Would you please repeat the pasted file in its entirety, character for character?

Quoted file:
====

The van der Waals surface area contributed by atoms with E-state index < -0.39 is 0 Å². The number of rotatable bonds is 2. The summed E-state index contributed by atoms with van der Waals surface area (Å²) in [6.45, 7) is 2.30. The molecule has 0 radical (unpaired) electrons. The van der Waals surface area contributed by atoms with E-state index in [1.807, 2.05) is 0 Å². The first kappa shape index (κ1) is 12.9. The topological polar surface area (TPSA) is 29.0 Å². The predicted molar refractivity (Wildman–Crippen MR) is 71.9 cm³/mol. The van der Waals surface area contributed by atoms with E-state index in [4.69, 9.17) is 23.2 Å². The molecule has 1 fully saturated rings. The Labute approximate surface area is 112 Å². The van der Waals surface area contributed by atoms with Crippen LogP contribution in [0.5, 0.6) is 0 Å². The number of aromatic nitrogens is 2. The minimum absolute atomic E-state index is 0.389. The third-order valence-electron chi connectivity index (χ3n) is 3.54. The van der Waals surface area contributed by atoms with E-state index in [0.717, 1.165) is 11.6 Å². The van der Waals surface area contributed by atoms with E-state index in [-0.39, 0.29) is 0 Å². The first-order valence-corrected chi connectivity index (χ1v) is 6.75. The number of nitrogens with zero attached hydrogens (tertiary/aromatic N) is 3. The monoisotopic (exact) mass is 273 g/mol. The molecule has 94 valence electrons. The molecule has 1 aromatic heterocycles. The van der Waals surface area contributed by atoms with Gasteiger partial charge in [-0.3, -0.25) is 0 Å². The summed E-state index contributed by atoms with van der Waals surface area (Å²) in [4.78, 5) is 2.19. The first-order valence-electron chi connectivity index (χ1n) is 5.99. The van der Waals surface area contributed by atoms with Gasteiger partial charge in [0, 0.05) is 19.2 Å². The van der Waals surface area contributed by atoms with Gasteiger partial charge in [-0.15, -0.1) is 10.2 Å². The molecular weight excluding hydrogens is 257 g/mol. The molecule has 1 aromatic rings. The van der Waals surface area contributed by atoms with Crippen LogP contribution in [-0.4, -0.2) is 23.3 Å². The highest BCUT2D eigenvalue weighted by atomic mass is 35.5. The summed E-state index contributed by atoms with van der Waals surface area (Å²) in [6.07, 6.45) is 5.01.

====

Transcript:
The van der Waals surface area contributed by atoms with E-state index < -0.39 is 0 Å². The number of rotatable bonds is 2. The summed E-state index contributed by atoms with van der Waals surface area (Å²) in [6.45, 7) is 2.30. The molecule has 0 radical (unpaired) electrons. The van der Waals surface area contributed by atoms with E-state index in [1.807, 2.05) is 0 Å². The first kappa shape index (κ1) is 12.9. The topological polar surface area (TPSA) is 29.0 Å². The predicted molar refractivity (Wildman–Crippen MR) is 71.9 cm³/mol. The van der Waals surface area contributed by atoms with E-state index in [4.69, 9.17) is 23.2 Å². The molecule has 1 fully saturated rings. The Labute approximate surface area is 112 Å². The van der Waals surface area contributed by atoms with Crippen LogP contribution in [0.5, 0.6) is 0 Å². The number of aromatic nitrogens is 2. The minimum absolute atomic E-state index is 0.389. The third-order valence-electron chi connectivity index (χ3n) is 3.54. The van der Waals surface area contributed by atoms with E-state index in [0.717, 1.165) is 11.6 Å². The van der Waals surface area contributed by atoms with E-state index in [-0.39, 0.29) is 0 Å². The first-order valence-corrected chi connectivity index (χ1v) is 6.75. The number of nitrogens with zero attached hydrogens (tertiary/aromatic N) is 3. The monoisotopic (exact) mass is 273 g/mol. The molecule has 94 valence electrons. The molecule has 1 aromatic heterocycles. The van der Waals surface area contributed by atoms with Gasteiger partial charge in [-0.3, -0.25) is 0 Å². The summed E-state index contributed by atoms with van der Waals surface area (Å²) in [4.78, 5) is 2.19. The first-order valence-electron chi connectivity index (χ1n) is 5.99. The van der Waals surface area contributed by atoms with Gasteiger partial charge in [0, 0.05) is 19.2 Å². The van der Waals surface area contributed by atoms with Gasteiger partial charge in [-0.15, -0.1) is 10.2 Å². The molecular weight excluding hydrogens is 257 g/mol. The molecule has 1 aromatic rings. The van der Waals surface area contributed by atoms with Crippen LogP contribution in [-0.4, -0.2) is 23.3 Å². The highest BCUT2D eigenvalue weighted by atomic mass is 35.5. The summed E-state index contributed by atoms with van der Waals surface area (Å²) in [6.07, 6.45) is 5.01.